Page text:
The Lord really does delight to meet the needs of His own.  Many dedicated singles have and are making a huge impact by serving others. We do well to bless them in return by our caring.


I think that was well said, and I'm not sure I have much to add. Maybe one of you has further thoughts or questions?

Monday, January 22, 2018

January Q & A: #6 Tips For Sickness/Boosting Immunity

Question #6:

"I have come to expect January to contain many illnesses, and partly blame it on Christmas gatherings and such at the end of December. But it still gets old! What are some things you do to promote wellness and boost immunities? Or any tips to help nurse the sick, whether colds or fevers or stomach bugs? What about coping tips for mom?"

This question makes me think of my mom, and a post I once wrote. My Mom was a faithful pill taker and doctor-er. I somehow missed that gene. I know, for example, that taking B-Complex helps my moods and general well-being but do I faithfully take it? Oh, no. I take it for awhile and then, for one reason or another, I forget about it for a long stretch until suddenly I remember, oh yes. B-Complex really does help; I should take it again. Or, for example, I know that taking mega doses of vitamin C at the first sign of a cold has been known to prevent it from proceeding further but do I faithfully run for the vitamin C? Oh, no. Way too much trouble and, after all, 50/50 chance it'll just go away on it's own... Sigh.

I know there are a lot of moms out there who are much more faithful than I. They give their children immune boosting things like elderberry juice and probiotics and echinacea. I should, but I mostly don't.

I got one response to this question --

"We have found for colds—take high doses of Vitamin C and echinacea (like a cpl 3 times a day) at the first sign of a cold has really helped us! I had a whole day of sneezing “401” times and nose running and feeling like I’m going to get a full blown cold, but by the next morning, I was basically fine. So that’s our go to for that"

One year I was sold on hitting the first sign of sickness, especially a cold or sore throat, with high doses of Vit C. We used the packets of Emergen-C and were very impressed with the results. Then the idea kind of wore off.

I have heard many people say that drinking Welch's 100% grape juice at the first sign of stomach flu, or even as preventative when exposed to stomach flu, does wonders. I haven't really tested the theory - I never remember to have it on hand - but it would be worth a try.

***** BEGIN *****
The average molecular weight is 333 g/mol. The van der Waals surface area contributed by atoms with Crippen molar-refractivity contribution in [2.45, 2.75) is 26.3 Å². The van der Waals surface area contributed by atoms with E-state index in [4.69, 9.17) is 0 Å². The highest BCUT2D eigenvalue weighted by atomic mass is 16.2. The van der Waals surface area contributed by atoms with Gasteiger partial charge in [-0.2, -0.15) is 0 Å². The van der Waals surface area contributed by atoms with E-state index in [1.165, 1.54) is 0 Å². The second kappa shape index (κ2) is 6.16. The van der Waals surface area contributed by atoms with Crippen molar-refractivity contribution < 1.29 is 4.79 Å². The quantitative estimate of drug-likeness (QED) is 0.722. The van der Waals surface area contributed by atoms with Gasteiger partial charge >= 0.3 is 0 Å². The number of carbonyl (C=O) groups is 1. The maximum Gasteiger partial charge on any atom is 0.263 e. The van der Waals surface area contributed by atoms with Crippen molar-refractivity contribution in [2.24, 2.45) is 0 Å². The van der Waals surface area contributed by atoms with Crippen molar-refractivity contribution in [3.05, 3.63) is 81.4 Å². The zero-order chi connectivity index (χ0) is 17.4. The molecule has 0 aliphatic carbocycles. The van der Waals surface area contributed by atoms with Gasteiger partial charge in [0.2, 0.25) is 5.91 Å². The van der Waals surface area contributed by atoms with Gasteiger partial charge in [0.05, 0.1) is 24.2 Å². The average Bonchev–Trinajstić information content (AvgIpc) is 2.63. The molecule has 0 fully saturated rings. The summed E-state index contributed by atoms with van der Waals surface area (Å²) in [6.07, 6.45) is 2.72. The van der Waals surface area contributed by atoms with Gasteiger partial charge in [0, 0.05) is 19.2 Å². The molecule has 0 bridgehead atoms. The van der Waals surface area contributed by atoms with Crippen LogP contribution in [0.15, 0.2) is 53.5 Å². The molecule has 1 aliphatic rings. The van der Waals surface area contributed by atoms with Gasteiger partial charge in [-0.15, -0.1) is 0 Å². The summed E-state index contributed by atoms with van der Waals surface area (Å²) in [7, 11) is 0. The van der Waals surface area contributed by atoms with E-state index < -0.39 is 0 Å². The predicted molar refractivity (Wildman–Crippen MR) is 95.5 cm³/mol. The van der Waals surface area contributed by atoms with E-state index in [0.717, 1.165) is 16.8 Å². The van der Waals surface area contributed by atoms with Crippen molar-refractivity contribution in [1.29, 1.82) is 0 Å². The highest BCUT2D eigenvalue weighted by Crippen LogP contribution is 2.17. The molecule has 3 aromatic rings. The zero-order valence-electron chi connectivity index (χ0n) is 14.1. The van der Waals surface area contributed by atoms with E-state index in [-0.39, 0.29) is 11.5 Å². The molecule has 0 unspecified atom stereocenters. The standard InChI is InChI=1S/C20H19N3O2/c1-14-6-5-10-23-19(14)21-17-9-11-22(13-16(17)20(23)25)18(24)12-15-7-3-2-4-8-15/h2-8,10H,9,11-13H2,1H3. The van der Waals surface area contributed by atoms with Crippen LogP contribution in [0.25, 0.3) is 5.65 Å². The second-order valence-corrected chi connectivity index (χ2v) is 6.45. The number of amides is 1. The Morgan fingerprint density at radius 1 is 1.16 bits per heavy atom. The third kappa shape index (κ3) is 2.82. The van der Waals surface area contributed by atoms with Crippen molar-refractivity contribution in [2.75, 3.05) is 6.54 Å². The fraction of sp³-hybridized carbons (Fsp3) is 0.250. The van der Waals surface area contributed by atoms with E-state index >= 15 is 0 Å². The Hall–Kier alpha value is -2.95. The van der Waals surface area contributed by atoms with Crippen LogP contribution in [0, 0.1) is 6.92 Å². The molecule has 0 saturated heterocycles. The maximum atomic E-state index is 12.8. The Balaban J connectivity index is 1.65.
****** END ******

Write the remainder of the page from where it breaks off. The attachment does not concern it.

Something that I am sold on for sore throats or for lots of sinus drainage is the technique described in this video. We have used this a LOT with amazing results. Even my husband asks me to rub his neck when he has sinus issues. (You would have to know him well to know just how significant this is.)

I haven't gotten into probiotics much but I did discover they help my second daughter's issues with eczema, so she takes one daily. The past several winters I have had the three youngest take a probiotic daily and I do think it has reduced sickness overall (it's almost impossible to prove, ya know). We use this chewable probiotic. My oldest daughter has also been taking them daily. She tends to constantly have sinus issues and taking a probiotic has cleared that up for her. She takes these. I might insert here, the only reason these have been taken faithfully is the fact that my youngest ones like the pills and my oldest seems to have inherited her grandmother's faithful pill taking gene.

That's about all I have to offer on that question.

Except I will add this. At the beginning of this month, when we had someone down with different flu bugs for weeks on end, there was one thing that kept going through my mind: It's just flu bugs; it will run it's course eventually.

I know of several families who have a loved one battling an illness that is not just a flu bug. In the middle of those weeks of seemingly never-ending sickness, I would think of the mamas in those situations. Over and over I would try to imagine how it must feel to wake up morning after morning knowing that this sickness is not going to just disappear with time. My imagination failed me. But it did do wonders for my perspective.


I need some input on several more questions. After my last post on activities for children that were mostly geared toward girls, someone asked for ideas for boys ages 4-13 . I don't have many ideas, so I would love to hear yours!

Also, another question:
"How do you stay warm wearing dresses in the winter? Do you have practical advice for what kind of layering garments, how to not look sloppy, etc?"

If you have any input for these questions please email me at christopherbethany@juno.com, I would love to hear from you!

Friday, January 19, 2018

January Q & A: #5 Activities for Children

Question #5:

"I spend a lot of time here at home alone with the children. Because of the calling in my husband's life as deacon in the church and his gifted ways of helping people he ends up being gone a lot evenings, etc. I would love ideas for activities for my children to do that occupies their time. My 4 daughters are 14, 13, 11, & 9. Son is almost 6.  My daughters are the ones that I struggle the most with in keeping them busy and happy. Would love ideas of craft projects, games, etc for them to do. Love it when they can somewhat do it on their own as least in part."